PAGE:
Normalized crisis

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Normalized crisis

Two weeks ago, thanks to President Donald Trump’s bellicose warnings, the world seemed to be tumbling toward a possible war on the Korean Peninsula. And now, just as suddenly as the brouhaha started, we have returned to quiet. Yet in a profound sense, nothing has changed.

About two weeks ago, Trump reacted to a U.S. Defense Intelligence Agency report that North Korea had successfully miniaturized its nukes to fit on intercontinental ballistic missiles. According to former CIA Korea analyst Sue Mi Terry, for years, it had been commonly understood that the North might have had nukes small enough to be placed on shorter-range missiles. South Korean intelligence suggests South Korea and Japan may have been under a North Korean nuclear threat for as long as four years. But no one knows if any of these small nukes can survive launch and re-entry. As a result, Trump came up with his “fire and fury,” “locked and loaded” warnings, while his secretary of state, Rex Tillerson, told the world that the United States was not North Korea’s enemy.

Although we Westerners do not discuss “face” as much as we once did, face still gravely matters in Asia. At one point, Trump appeared to be backing Kim Jong-un into a corner, so the North Korean leader had to respond in kind or lose face. The good news is that Pyongyang’s threat to send four missiles near Guam came with the caveat of required review and approval by the supreme leader. That gave Kim a face-saving opportunity to step aside from a potential military confrontation. Meanwhile, Trump’s confusing behavior caused Russia and China to consult with each other as the stiffest round of UN sanctions went into effect.

Unexpectedly, Trump was distracted last week by a white nationalist rally and resulting tragedy in Virginia. Trump outraged much of America with his impromptu statements, and suddenly, concerns about North Korea’s weapons largely evaporated as the president and American media chased after the shiny objet du jour.

South Korean President Moon Jae-in used Liberation Day to publicly assure his nation that the U.S. military would initiate no war in Korea without his government’s permission. His statement came as a bit of surprise to some White House staffers, illustrating the Trump administration’s dismal understanding of foreign policy. Regardless of America’s disorganized foreign policy, the Korean situation remains precarious given the underlying factors of the peninsula’s division. North Korea is still developing nuclear weapons.

During the next crisis, we may hear again from North Korea “experts.” Western academia and think tanks now even have a handful of truly dedicated experts on North Korea. Too often, these authorities focus on China or some other nation but are called upon to speak on Korea. Many of these people are taken in by China’s siren song that all we need are negotiations to resolve the Korean conflict.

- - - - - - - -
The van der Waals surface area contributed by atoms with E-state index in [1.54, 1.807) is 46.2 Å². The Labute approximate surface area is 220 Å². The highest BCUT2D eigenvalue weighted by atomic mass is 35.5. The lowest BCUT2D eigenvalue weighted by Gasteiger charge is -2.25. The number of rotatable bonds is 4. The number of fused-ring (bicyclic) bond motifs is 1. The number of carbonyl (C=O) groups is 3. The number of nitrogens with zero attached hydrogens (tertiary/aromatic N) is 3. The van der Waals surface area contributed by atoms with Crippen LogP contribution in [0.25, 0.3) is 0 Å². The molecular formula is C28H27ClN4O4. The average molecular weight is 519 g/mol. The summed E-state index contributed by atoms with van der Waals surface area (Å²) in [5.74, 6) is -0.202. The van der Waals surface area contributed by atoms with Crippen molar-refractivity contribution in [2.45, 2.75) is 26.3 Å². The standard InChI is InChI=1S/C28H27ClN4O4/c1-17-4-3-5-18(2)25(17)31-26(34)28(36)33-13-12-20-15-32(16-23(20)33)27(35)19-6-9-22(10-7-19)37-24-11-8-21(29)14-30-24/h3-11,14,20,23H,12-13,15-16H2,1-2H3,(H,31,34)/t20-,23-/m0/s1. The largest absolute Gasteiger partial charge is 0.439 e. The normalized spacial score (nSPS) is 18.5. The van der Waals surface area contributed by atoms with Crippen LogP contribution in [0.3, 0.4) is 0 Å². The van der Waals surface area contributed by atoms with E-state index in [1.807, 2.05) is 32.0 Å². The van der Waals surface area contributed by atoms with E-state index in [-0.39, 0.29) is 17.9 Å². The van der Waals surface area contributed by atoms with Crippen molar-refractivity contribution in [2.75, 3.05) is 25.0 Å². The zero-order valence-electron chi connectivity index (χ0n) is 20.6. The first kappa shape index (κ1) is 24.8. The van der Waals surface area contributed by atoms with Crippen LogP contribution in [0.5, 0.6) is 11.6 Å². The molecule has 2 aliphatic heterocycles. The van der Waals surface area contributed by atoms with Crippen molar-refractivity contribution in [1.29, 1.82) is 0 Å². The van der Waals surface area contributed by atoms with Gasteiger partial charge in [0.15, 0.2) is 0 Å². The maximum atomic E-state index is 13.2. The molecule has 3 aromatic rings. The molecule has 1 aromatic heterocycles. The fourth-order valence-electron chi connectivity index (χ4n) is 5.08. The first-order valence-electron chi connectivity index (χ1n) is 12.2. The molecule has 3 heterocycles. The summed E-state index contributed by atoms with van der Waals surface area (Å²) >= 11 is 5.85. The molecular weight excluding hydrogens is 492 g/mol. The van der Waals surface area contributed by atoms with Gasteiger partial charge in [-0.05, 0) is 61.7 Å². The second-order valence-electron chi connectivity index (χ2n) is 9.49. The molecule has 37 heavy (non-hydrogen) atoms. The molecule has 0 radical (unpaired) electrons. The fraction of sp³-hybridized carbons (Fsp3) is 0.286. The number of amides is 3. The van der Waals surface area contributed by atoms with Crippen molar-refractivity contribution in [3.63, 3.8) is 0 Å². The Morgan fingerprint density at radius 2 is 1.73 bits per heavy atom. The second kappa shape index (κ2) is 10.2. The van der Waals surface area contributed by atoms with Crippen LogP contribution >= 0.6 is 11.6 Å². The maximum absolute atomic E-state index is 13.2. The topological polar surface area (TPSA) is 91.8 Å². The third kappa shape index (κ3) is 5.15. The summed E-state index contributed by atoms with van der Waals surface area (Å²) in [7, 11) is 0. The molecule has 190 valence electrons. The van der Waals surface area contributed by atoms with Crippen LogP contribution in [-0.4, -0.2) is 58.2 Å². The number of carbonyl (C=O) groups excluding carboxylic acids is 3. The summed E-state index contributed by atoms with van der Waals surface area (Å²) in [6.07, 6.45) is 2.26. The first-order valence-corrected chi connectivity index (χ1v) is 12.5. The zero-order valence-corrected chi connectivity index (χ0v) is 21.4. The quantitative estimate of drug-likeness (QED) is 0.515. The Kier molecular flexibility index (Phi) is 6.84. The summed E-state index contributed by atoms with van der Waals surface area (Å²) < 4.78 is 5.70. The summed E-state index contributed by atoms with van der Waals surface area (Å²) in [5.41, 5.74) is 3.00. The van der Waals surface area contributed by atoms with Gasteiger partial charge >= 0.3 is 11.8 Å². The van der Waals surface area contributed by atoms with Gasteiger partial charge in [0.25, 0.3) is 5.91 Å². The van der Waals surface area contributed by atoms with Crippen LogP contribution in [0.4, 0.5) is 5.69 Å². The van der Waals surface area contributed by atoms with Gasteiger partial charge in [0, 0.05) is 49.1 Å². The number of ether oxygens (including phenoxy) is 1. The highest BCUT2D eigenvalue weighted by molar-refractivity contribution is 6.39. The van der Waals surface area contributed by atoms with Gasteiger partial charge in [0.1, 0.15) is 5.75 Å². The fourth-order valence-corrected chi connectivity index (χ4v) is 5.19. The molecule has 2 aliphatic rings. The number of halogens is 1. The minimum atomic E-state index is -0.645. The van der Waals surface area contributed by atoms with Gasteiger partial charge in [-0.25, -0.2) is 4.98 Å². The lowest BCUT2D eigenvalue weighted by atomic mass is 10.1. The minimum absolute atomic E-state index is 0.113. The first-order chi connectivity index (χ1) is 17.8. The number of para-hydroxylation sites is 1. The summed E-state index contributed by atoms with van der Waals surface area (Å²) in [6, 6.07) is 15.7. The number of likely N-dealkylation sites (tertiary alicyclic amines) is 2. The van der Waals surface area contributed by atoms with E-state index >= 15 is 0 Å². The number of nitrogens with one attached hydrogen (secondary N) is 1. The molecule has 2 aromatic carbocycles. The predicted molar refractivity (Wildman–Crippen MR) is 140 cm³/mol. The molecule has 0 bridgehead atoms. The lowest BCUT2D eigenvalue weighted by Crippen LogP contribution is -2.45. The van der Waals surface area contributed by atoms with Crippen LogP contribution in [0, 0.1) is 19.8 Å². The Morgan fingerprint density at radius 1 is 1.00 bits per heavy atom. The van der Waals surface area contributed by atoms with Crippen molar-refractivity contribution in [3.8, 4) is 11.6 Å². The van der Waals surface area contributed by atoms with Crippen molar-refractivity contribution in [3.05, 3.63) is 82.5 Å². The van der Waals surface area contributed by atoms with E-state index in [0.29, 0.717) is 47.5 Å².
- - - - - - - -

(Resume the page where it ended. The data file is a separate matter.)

The problems with the Chinese solution are many, including its failure to come to grips with unchanging realities. Specifically, and most fundamentally, North Korea’s raison d’être is to reunify the nation under its rule. As such, it cannot recognize the legitimacy of South Korea. It cannot sit down with Seoul as an equal to negotiate a peace treaty. Pyongyang can negotiate a permanent solution with Washington, but never with another Korean government. However, a peace treaty without Seoul as a cosignatory is meaningless.

Contrary to many Western experts’ opinions, regime survival is not Pyongyang’s primary objective, only an obvious requirement needed to achieve unification on its terms. To North Korea, a peace treaty with Washington is a means of persuading the United States to remove its armed forces from Korea. In that way, the North may later unify the country.

The latest twist to the unification strategy is for the North’s nukes to eventually blackmail the United States from protecting South Korea at the threat of losing one or more American cities. This kind of intimidation does have limits. The North knows it would be suicidal to actually send a single strike of missiles into America. Nonetheless, the latest thinking is that the West may have to accept the unacceptable and recognize North Korea as a nuclear power. In exchange, it will have to behave like other nations at the “big boys’ table.”

However, there is a good chance that Pyongyang will secretly develop second-strike capability as part of its quest to force the American military out. That effort will take considerably more time and resources, during which time the Kim regime may be overthrown by a domestic revolt. Until then, we may expect North Korea to repeatedly challenge the world after luring the South repeatedly into false periods of peace.

Ultimately, it’s up to North Korea to politically mature. To embolden the North Korean people to make necessary changes, the South Korean government must more aggressively penetrate Pyongyang’s information isolation. At the same time, Seoul and its Western allies need to remain mindful of what is actually in play rather than simply reacting to each ensuing “crisis” as a new event.

*The author is owner of Onsite Studios, publisher of the Korean Economic Reader and author of two books on doing business in Korea.

Tom Coyner
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